FIG. 1 shows in block form a video entertainment system 1 which incorporates the principles of the present invention. As shown in FIG. 1, the video entertainment system 1 has a host CPU (Central Processing Unit) 2 for controlling a media processor 4 according to a program which has been transferred from a recording medium 5 to a main memory 3 via a drive controller 14 and a host bus 22. When the video entertainment system 1 starts to operate, a bootstrap program is read from the recording medium 5 by the host CPU 2, which may be a CD-ROM (Compact Disk—Read-Only Memory), a DVD-ROM (Digital Video Disk—Read-Only Memory), or the like, into the main memory 3, and then transferred from the main memory 3 to the media processor 4, which may be regarded as an information processing apparatus, which then executes the bootstrap program. The main memory 3 comprises a RAM (Random-Access Memory), for example, and serves to store programs and data necessary to operate the host CPU 2. The recording medium 5 stores, in addition to the bootstrap program, application programs, audio signal data (including compressed data), video signal data (including compressed data), and other data.

After having executed the bootstrap program supplied via the host bus 22 by the host CPU 2, the media processor 4 reads an application program and necessary data supplied from the recording medium 5 via the main memory 3 by the host CPU 2. The media processor 4 also processes data to output an audio signal, processes a separately entered audio signal, and receives and outputs communication data for a modem or the like, according to the application program.

A moving-image decoder 23 decodes compressed graphic data supplied from the main memory 3 and returns the decoded graphic data to the main memory 3, which stores the decoded graphic data. A graphic engine 24 processes the decoded graphic data, which has been supplied from the main memory 3 via the host bus 22, into a video signal, and outputs the video signal.

If the media processor 4 is regarded as an information processing apparatus, then the other components including the host CPU 2, the main memory 3, and the host bus 22 may be regarded as external devices.

FIG. 2 shows in block form the media processor 4, which comprises a single LSI circuit. As shown in FIG. 2, a DRAM (Dynamic RAM) 11 stores the bootstrap program supplied by the host CPU 2 and also stores data required for the operation of and a program to be executed by a CPU 12, which functions also as a management means and a control means, and a sound engine 13. The CPU 12 executes various processing operations according to the program stored in the DRAM 11. For example, the CPU 12 executes an initializing process according to the bootstrap program transferred from the DRAM 11.

A bus arbiter 15, serving as an arbitration means for arbitrating or providing the right to use a system bus 21.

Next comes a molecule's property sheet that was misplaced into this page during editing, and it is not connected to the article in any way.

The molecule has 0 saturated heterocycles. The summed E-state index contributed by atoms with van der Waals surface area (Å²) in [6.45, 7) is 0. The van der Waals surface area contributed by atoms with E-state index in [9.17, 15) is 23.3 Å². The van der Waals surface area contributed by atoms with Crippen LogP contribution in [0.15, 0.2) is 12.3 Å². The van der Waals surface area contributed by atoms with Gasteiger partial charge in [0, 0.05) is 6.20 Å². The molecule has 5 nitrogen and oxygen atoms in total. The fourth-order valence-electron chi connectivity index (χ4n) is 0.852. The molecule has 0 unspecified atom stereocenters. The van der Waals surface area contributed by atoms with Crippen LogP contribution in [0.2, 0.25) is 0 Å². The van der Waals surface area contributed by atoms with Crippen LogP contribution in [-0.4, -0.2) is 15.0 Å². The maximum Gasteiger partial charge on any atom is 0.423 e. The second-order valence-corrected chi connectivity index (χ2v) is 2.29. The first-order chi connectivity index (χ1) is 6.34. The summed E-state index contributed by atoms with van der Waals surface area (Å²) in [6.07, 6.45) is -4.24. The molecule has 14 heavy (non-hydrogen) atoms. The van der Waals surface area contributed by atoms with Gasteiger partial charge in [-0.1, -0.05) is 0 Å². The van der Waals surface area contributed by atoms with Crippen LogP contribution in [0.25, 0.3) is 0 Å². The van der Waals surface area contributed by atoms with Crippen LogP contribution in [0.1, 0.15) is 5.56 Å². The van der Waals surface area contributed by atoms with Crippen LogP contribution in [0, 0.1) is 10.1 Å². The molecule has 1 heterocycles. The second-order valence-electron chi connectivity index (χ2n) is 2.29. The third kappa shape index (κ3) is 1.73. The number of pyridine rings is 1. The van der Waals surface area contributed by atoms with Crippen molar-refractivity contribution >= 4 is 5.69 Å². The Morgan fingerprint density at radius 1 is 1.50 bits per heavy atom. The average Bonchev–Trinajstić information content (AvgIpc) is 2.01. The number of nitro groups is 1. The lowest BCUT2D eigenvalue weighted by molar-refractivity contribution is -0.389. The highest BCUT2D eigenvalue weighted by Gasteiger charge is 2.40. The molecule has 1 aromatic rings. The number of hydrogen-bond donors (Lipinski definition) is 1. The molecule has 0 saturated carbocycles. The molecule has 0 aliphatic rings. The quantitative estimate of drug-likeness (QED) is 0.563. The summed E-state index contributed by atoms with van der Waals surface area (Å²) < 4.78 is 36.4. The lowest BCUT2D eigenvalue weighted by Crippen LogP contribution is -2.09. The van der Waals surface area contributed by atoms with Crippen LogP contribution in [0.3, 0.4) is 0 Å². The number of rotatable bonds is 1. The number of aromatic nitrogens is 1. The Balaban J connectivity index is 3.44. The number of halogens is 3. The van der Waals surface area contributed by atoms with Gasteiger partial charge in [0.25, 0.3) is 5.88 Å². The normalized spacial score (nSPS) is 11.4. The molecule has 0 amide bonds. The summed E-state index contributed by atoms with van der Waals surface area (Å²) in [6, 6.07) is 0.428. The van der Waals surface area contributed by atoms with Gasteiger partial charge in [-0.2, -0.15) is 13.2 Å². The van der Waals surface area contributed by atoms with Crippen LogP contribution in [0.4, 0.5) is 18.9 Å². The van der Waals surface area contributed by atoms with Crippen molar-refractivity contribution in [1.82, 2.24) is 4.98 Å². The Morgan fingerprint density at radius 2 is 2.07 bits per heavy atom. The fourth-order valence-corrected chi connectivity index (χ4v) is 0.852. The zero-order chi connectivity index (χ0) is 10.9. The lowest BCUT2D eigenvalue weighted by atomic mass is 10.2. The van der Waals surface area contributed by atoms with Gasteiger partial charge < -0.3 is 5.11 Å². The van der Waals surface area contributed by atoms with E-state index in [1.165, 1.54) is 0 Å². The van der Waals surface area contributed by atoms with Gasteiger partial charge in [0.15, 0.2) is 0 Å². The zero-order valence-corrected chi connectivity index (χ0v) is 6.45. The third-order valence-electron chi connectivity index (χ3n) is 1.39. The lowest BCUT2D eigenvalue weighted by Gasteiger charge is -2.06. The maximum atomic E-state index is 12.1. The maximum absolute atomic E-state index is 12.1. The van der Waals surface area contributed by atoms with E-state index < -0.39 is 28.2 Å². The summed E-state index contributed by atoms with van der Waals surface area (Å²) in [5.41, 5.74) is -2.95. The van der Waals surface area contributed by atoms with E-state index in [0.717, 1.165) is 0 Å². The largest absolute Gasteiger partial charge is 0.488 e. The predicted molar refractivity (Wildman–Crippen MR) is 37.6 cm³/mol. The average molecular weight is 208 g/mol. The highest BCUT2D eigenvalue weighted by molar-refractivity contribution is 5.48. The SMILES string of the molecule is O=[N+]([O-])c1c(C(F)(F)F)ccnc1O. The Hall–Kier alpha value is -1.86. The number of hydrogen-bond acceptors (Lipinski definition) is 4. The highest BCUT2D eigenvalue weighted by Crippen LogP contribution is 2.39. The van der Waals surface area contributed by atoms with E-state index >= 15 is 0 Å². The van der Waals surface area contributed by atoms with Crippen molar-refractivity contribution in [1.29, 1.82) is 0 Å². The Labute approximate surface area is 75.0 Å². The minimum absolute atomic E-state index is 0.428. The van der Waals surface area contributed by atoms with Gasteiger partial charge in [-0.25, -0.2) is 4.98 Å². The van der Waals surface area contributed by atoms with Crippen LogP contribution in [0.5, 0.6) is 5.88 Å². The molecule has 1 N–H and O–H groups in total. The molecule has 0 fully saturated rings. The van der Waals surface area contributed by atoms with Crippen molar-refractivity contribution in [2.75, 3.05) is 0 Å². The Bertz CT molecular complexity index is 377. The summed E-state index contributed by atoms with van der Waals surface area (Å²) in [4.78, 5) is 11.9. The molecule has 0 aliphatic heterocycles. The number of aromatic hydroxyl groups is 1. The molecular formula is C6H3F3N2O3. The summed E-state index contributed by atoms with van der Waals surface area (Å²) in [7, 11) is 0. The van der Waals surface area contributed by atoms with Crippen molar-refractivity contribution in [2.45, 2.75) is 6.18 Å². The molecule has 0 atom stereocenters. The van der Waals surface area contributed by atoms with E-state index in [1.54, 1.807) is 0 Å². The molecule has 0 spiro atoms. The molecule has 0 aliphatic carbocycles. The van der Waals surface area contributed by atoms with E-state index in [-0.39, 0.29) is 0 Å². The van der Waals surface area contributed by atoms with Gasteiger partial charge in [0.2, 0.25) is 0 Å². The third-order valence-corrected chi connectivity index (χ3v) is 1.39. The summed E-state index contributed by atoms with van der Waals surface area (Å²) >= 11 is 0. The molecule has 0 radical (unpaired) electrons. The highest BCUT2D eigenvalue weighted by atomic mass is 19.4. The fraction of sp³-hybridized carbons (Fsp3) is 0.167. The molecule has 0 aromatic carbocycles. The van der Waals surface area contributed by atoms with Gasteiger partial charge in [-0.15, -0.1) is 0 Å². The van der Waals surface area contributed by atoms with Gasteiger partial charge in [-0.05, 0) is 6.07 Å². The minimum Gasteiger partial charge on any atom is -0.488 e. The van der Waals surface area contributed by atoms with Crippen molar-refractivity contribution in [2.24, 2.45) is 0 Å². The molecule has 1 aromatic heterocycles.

A host I/F (interface) 16 is connected to the host CPU 2 by the host bus 22 and is also connected to the system bus 21. The host I/F 16 comprises a reset register 16A and a FIFO (First-In, First-Out) memory 16B.

When a transfer request from the host CPU 2 is transmitted via the host I/F 16 to the CPU 12, the CPU 12 outputs the transfer request to a DMA (Direct Memory Access) controller (DMAC) 17. The DMA controller 17 then acquires the right to use the system bus 21 through the bus arbiter 15, and transfers the program and data from the host CPU 2 via the FIFO memory 16B to the DRAM 11 according to a DMA transfer process.

A peripheral device 18 comprises a timer for performing clock operation and an interrupt controller for generating interrupt pulses at preset periodic intervals.

The sound engine 13 comprises four DSPs 31-1 through 31-4 (also collectively referred to as a “DSP 31W”) as an executing means for executing a certain process, a digital audio signal multiplexer 32, a synchronous serial signal multiplexer 33, and an asynchronous serial signal multiplexer 34.

The DSP 31-1 comprises a digital audio signal I/F 41-1, a synchronous serial signal I/F 42-1, and an asynchronous serial signal 43-1, which are connected respectively to the digital audio signal multiplexer 32, the synchronous serial signal multiplexer 33, and the asynchronous serial signal multiplexer 34.

The digital audio signal I/F 41-1 and the synchronous serial signal I/F 42-1 transfer data in synchronism with a clock signal. The asynchronous serial signal I/F 43-1 transfer data based on RS-232C. The DSP 31-1 is connected to the system bus 21 for reading a program and data from the DRAM 11 via the system bus 21 and storing the program and data in a built-in DRAM 44-1.

The DSPs 31-2 through 31-4 are identical in structure to the DSP 31-1. The DSPs 31-2 through 31-4 comprise respective digital audio signal I/Fs 41-2 through 41-4, respective synchronous serial signal I/Fs 42-2 through 42-4, respective asynchronous serial signal I/Fs 43-2 through 434, and respective DRAMs 44-2 through 44-4. The DSPs 31-2 through 31-4 are corrected to the system bus 21, the digital audio signal multiplexer 32, the synchronous serial signal multiplexer 33, and the asynchronous serial signal multiplexer 34.

The digital audio signal multiplexer 32 multiplexes digital audio signals supplied from the digital audio signal I/Fs 41-1 through 41-4 of the DSPs 31-1 through 31-4. The synchronous serial signal multiplexer 33 multiplexes digital audio signals supplied from the digital audio signal I/Fs 42-1 through 42-4 of the DSPs 31-1 through 31-4. The asynchronous serial signal multiplexer 34 multiplexes digital audio signals supplied from the digital audio signal I/Fs 43-1 through 43-4 of the DSPs 31-1 through 31-4. The multiplexers 32, 33, 34 also serve as transfer means for transferring data in bypassing relation to the system bus 21.